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I really needed Grandma, but she's in New Montefiore. Mom joined her two years ago. Bubbeh and Zaideh (in my family that was great-grandma and great-grandpa) are in Haifa Old Cemetery. I don't know where Grandpa is.

Well, of course I know where they all are. But I really needed them here.

G‑d is here, and I haven't any doubt of that. But I didn't know where the path He was setting for me would lead, and the earthquake in my life had left a huge fissure right in front of me. I knew I'd figure out how to get past it eventually, but in that moment of anguish and despair and fear, looking at that chasm filled with betrayal and deception, I needed my family.

I needed my familyThe two loving rebbetzins who had befriended me suggested Shabbat candles. I explained carefully that for me, faith didn't include ritual. I spoke directly to G‑d all the time, I believed He was listening, and I knew He'd see right through the "I'm desperate enough to try anything" game.

What I wanted, most urgently, was to feel that connection to Grandma and Grandpa, to Bubbeh and Zaideh. They were people of deeply loving and profound faith expressed through the rituals and observances of a Jewish life. I don't fit into any category, no label fits me. My view of the majesty and glory of G‑d's creation doesn't include singling out any little particle as being a center of holiness. Prayer for me is so personal that I just can't use someone else's words.

I remembered the magic of metaphor.

I'd said the Shema for the first quarter of my life, and then I'd stopped. It seemed too exclusionary a prayer. G0-d is the G‑d of all creation! I prayed every night in my own words instead.

And then that wake-up moment. "Israel" is a metaphor for all of creation.

I started saying the Shema again, remembering that Grandma and Grandpa and Bubbeh and Zaideh had said it all their lives. However they thought about it, however I thought about it, in the end, it all meant the same thing.

I began to understand that my own little family hadn't shattered—it had just become smaller. I had done, with G‑d's grace, a holy and sacred thing—I had raised a wonderful child to healthy manhood, in every sense of that. I had held off the demons of profound destruction long enough to see my boy nearly through college, living an independent and happy life. I had refused to allow destruction from my past to defile what G‑d had enabled me to create.

Faith is real, but sometimes we need something tangible, to hold or to see. So I decided to affix a mezuzah.

What is a mezuzah? It's a scroll on which the Shema is written. What does it do? It sanctifies the home, declares that this is a place where G‑d's presence is honored and remembered every moment of every day. It makes a place where the souls of the righteous feel welcome.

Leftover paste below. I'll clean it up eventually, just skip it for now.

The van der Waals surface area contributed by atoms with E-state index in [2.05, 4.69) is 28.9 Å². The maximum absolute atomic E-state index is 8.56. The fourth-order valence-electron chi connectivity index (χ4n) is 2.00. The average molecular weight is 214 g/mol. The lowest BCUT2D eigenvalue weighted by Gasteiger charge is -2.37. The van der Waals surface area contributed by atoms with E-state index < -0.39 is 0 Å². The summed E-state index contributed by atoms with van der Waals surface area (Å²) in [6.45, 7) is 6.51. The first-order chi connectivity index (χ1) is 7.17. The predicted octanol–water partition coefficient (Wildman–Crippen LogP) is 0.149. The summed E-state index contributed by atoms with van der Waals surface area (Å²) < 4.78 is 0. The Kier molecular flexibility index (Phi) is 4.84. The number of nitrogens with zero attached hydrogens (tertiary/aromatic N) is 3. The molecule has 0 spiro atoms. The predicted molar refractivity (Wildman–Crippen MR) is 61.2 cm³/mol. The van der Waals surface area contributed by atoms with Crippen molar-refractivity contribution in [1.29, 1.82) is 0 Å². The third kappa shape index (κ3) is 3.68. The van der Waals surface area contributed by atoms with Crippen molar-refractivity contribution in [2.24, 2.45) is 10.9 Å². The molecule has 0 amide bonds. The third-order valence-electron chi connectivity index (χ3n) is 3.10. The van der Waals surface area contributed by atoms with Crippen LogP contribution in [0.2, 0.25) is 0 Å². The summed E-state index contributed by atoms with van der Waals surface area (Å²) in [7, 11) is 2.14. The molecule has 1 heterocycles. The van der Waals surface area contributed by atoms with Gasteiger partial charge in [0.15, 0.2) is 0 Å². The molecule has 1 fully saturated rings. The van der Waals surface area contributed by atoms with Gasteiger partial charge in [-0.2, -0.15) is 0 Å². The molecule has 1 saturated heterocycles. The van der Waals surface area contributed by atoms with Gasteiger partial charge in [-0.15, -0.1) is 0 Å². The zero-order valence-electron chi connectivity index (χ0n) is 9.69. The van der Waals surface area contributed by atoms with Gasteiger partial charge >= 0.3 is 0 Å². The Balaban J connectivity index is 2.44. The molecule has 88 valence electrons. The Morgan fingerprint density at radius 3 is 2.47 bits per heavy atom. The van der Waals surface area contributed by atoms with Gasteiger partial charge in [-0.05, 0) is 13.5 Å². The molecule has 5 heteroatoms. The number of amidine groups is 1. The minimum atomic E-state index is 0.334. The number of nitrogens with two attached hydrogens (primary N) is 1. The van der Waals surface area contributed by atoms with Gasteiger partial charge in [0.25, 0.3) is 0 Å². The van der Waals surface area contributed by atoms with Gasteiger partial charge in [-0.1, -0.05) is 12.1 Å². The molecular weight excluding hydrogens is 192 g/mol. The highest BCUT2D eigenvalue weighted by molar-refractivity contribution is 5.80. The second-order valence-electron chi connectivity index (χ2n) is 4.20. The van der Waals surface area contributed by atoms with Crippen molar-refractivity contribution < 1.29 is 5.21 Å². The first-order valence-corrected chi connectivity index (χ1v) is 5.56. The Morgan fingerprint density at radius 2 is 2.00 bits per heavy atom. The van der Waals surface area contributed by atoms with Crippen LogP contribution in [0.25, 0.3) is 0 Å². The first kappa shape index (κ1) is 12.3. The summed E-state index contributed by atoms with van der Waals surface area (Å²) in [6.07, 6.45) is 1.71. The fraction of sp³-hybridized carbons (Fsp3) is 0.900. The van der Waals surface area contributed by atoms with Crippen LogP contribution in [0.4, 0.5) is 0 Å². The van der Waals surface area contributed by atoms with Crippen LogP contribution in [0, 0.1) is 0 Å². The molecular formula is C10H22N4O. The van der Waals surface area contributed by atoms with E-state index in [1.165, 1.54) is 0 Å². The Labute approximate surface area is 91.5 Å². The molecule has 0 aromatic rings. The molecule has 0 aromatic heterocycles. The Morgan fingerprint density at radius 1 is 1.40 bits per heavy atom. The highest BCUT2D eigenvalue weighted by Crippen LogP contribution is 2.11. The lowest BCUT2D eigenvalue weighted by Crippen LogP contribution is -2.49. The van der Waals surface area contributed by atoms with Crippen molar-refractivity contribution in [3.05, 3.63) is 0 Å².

I began to understand that my own little family hadn't shattered—it had just become smallerWhen I affixed the mezuzah to my bedroom doorpost, I obliterated the shadow of illness and defilement that had poisoned what I had held sacred. When I affixed the mezuzah to the doorpost of the den, I affirmed that what is created in this room, what is thought in this room, is free of lies and deception. Only truth is spoken here.

The mezuzahs went up on a Monday. Friday afternoon, I had the uncomfortable feeling that something remained to be done. I had purified my home. But I needed to sanctify it.

I wrestled back and forth as the minutes passed. I could do it next week, or the next. It didn't have to be today, did it?

It did. You can't half-consecrate something.

By the time I made it back to the dining table, having checked the timing posted on the website one more time, my eyes were full of tears. I could hardly speak the blessing. I understood, for the first time in my life, what a holy stillness is. I thought, as I looked at the flame, that now my Bubbeh and Zaideh and Grandma and Grandpa would feel at home. I wouldn't have to feel that I had asked them in to a place unworthy of them, a place that would cause them pain. I knew they had always been with me, ready for me to discover this moment at the right time and for the right reason.

Sarah Akhtar lives in NY. Retired from outside employment, she enjoys writing, gardening, and thinking about the tough stuff.
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Anonymous Queens, ny November 13, 2017

I have two sisters. I'm the oldest. My middle sister just died from breast cancer. My youngest sister, also has breast cancer. I used to be very very close to her, is very angry with me because I told her I need more of her support. She said that she doesn't have energy for me, just for her daughters and her boy friend and now her best friend.This discussion took place eight years ago. I'm very lonely. I alienated what seems to be a lot of my friends. I'm selfish and needy. My husband loves me but he travels a lot for work and my millennial son doesn't return my texts or calls most of the time. I've accepted that my younger sister will never be as close to me as she once was. What can I do? Reply

Sarah Crysl Akhtar NH November 14, 2017
in response to Anonymous:

Dear Anonymous:

You have more strength and capacity in you than you know.

Look upward, instead of around you. Ask G-d to help you find purpose and meaning, now that your child is grown. When you allow your own light to shine, others will be drawn to it.

What got me through the worst of times was knowing that I was never alone--but it was up to me to recognize the presence of G-d in my life, and what I had been given, rather than despairing.

Don't let anger and bitterness consume you. Turn that energy to a positive search for interests you can explore. It's hard to let go of hurt--I know that too well! But we have to do the hard work on our own lives, with G-d's help. Reply

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